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Technol Cancer Res Treat. 2013 Aug;12(4):311-21. doi: 10.7785/tcrt.2012.500321. Epub 2013 Jan 25.

A comparative evaluation of ultrasound molecular imaging, perfusion imaging, and volume measurements in evaluating response to therapy in patient-derived xenografts.

Author information

  • 1Joint Department of Biomedical _Engineering, University of North _Carolina, North Carolina State _University, Chapel Hill, NC, USA. padayton@bme.unc.edu.

Abstract

Most pre-clinical therapy studies use the change in tumor volume as a measure for disease response. However, tumor size measurements alone may not reflect early changes in tumor physiology that occur as a response to treatment. Ultrasonic molecular imaging (USMI) and Dynamic Contrast Enhanced-Perfusion Imaging (DCE-PI) with ultrasound are two attractive alternatives to tumor volume measurements. Since these techniques can provide information prior to the appearance of gross phenotypic changes, it has been proposed that USMI and DCE-PI could be used to characterize response to treatment earlier than traditional methods. This study evaluated the ability of tumor volume measurements, DCE-PI, and USMI to characterize response to therapy in two different types of patient-derived xenografts (known responders and known non-responders). For both responders and non-responders, 7 animals received a dose of 30 mg/kg of MLN8237, an investigational aurora-A kinase inhibitor, for 14 days or a vehicle control. Volumetric USMI (target integrin:α av β3) and DCE-PI were performed on day 0, day 2, day 7, and day 14 in the same animals. For USMI, day 2 was the earliest point at which there was a statistical difference between the untreated and treated populations in the responder cohort (Untreated: 1.20 ± 0.53 vs. Treated: 0.49 ± 0.40; p < 0.05). In contrast, statistically significant differences between the untreated and treated populations as detected using DCE-PI were not observed until day 14 (Untreated: 0.94 ± 0.23 vs. Treated: 1.31 ± 0.22; p < 0.05). Volume measurements alone suggested no statistical differences between treated and untreated populations at any readpoint. Monitoring volumetric changes is the "gold standard" for evaluating treatment in pre-clinical studies, however, our data suggests that volumetric USMI and DCE-PI may be used to earlier classify and robustly characterize tumor response.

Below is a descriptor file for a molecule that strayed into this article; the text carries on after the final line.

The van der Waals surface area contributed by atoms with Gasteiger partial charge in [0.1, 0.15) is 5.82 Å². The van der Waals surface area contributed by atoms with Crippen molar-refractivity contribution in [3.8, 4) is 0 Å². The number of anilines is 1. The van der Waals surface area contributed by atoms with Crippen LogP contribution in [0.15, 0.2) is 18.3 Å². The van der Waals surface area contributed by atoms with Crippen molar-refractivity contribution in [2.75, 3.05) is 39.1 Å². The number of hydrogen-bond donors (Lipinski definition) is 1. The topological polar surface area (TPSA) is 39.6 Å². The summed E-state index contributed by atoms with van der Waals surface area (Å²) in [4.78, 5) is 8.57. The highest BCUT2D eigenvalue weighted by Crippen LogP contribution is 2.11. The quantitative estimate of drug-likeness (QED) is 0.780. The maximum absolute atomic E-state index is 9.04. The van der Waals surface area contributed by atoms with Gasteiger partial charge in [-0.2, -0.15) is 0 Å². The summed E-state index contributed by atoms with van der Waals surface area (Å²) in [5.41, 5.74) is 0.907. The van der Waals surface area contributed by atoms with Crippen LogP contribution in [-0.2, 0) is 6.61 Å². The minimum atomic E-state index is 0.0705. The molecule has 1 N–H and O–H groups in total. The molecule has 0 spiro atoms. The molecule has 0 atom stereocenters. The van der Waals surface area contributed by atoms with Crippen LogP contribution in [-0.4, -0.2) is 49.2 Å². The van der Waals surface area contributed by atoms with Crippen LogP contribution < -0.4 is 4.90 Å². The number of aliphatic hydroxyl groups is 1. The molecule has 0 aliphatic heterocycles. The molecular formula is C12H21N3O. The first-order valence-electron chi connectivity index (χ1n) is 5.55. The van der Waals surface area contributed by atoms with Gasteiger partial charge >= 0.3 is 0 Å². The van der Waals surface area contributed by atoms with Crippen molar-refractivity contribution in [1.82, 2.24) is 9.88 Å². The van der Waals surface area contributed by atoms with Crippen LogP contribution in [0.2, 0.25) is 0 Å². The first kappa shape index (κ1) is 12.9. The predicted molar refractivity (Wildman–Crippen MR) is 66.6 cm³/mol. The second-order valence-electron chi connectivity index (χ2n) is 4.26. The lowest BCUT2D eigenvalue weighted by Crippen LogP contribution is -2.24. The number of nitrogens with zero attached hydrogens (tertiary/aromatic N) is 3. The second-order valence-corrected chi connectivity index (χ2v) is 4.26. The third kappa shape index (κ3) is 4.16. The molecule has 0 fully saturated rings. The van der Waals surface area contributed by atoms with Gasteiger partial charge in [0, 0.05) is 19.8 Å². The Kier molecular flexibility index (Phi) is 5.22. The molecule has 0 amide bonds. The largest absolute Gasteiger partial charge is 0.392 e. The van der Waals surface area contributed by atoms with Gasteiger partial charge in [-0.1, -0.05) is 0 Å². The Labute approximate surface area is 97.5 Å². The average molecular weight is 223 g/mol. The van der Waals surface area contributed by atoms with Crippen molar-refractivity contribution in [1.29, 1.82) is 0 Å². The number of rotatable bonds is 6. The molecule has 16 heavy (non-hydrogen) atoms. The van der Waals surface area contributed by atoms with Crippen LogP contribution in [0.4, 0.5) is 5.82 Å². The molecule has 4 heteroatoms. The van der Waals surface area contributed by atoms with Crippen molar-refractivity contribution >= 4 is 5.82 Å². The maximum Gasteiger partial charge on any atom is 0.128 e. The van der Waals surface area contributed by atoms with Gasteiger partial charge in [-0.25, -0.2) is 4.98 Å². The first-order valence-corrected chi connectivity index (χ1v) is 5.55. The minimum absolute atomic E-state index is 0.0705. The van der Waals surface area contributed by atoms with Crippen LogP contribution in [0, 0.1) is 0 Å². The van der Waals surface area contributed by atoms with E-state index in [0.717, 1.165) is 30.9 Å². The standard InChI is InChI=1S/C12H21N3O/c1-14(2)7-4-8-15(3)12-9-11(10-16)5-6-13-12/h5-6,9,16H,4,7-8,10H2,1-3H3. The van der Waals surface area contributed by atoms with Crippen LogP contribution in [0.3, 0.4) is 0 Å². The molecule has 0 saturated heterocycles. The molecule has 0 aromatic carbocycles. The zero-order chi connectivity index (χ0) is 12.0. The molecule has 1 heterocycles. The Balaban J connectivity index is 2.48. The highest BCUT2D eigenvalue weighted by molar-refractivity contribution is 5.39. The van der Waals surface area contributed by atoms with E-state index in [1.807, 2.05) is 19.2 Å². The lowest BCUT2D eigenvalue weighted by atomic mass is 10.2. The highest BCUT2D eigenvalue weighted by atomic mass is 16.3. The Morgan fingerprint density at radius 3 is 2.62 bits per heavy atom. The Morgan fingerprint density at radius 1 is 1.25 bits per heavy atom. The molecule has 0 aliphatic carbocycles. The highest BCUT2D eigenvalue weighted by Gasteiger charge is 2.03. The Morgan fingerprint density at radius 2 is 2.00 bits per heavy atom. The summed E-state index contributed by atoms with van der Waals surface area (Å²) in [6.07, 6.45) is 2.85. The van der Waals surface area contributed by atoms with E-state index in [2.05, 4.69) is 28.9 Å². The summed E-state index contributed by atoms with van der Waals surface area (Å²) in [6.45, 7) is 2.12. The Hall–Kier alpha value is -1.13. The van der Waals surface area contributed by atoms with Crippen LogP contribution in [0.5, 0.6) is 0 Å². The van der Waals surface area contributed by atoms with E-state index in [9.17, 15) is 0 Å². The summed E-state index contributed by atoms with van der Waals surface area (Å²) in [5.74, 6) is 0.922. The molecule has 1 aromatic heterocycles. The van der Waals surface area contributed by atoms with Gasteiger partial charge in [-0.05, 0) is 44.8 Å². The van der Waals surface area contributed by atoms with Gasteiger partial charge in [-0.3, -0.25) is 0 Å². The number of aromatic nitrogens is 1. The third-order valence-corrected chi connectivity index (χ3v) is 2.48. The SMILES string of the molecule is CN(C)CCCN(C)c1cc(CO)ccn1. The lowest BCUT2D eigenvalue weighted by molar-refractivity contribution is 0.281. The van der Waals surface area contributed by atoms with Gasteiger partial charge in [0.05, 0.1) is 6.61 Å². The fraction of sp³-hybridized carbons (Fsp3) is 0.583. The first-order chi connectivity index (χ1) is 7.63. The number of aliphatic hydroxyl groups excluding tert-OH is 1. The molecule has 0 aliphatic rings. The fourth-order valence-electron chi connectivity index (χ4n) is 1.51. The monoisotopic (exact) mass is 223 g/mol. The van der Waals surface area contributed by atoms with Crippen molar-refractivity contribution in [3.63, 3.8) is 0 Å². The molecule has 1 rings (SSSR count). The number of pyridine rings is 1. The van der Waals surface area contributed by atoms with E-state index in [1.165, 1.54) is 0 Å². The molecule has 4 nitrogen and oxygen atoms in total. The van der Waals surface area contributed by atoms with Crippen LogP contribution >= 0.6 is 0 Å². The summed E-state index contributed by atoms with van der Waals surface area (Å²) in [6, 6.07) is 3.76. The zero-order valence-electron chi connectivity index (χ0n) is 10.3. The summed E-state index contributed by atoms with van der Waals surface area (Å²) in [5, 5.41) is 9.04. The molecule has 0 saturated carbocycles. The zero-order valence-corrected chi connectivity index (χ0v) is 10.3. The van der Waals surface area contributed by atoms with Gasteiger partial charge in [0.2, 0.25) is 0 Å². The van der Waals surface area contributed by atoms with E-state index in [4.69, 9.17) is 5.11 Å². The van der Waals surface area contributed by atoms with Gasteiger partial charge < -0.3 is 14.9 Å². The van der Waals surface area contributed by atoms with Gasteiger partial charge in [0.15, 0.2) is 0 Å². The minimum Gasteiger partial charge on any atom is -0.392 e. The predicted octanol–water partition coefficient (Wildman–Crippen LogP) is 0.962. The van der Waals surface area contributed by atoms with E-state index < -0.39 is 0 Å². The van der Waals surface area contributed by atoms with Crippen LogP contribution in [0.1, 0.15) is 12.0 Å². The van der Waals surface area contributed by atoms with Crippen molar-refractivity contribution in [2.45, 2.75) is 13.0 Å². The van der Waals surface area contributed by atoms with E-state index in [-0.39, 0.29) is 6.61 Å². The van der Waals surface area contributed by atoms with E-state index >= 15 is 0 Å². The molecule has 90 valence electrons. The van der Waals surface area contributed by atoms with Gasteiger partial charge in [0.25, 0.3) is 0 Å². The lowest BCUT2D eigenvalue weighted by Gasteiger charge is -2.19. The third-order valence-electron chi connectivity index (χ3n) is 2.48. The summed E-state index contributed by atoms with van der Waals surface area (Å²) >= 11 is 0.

PMID:
23369156
[PubMed - in process]
PMCID:
PMC4431574
Free PMC Article
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